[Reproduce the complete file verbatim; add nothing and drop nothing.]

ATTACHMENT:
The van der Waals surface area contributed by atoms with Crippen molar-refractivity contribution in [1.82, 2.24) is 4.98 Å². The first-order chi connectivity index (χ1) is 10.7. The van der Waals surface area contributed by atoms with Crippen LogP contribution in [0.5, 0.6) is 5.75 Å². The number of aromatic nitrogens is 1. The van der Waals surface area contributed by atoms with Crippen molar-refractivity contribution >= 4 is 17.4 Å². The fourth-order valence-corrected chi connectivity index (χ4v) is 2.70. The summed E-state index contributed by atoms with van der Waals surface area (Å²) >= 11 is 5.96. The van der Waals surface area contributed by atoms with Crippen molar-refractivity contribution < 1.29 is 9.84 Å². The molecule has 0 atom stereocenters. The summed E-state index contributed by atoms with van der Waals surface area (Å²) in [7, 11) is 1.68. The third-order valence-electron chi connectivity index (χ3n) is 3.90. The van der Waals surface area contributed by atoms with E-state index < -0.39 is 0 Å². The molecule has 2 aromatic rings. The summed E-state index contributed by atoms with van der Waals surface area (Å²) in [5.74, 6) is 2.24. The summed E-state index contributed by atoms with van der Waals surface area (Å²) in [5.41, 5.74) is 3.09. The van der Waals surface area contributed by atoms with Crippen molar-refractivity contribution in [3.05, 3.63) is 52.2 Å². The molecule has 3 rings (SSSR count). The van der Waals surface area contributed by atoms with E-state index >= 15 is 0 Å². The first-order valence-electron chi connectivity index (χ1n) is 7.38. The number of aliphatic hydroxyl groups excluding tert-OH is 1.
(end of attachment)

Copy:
The van der Waals surface area contributed by atoms with Crippen molar-refractivity contribution in [1.82, 2.24) is 4.98 Å². The first-order chi connectivity index (χ1) is 10.7. The van der Waals surface area contributed by atoms with Crippen LogP contribution in [0.5, 0.6) is 5.75 Å². The number of aromatic nitrogens is 1. The van der Waals surface area contributed by atoms with Crippen molar-refractivity contribution >= 4 is 17.4 Å². The fourth-order valence-corrected chi connectivity index (χ4v) is 2.70. The summed E-state index contributed by atoms with van der Waals surface area (Å²) >= 11 is 5.96. The van der Waals surface area contributed by atoms with Crippen molar-refractivity contribution < 1.29 is 9.84 Å². The molecule has 0 atom stereocenters. The summed E-state index contributed by atoms with van der Waals surface area (Å²) in [7, 11) is 1.68. The third-order valence-electron chi connectivity index (χ3n) is 3.90. The van der Waals surface area contributed by atoms with E-state index < -0.39 is 0 Å². The molecule has 2 aromatic rings. The summed E-state index contributed by atoms with van der Waals surface area (Å²) in [5.74, 6) is 2.24. The summed E-state index contributed by atoms with van der Waals surface area (Å²) in [5.41, 5.74) is 3.09. The van der Waals surface area contributed by atoms with Crippen molar-refractivity contribution in [3.05, 3.63) is 52.2 Å². The molecule has 3 rings (SSSR count). The van der Waals surface area contributed by atoms with E-state index >= 15 is 0 Å². The first-order valence-electron chi connectivity index (χ1n) is 7.38. The number of aliphatic hydroxyl groups excluding tert-OH is 1.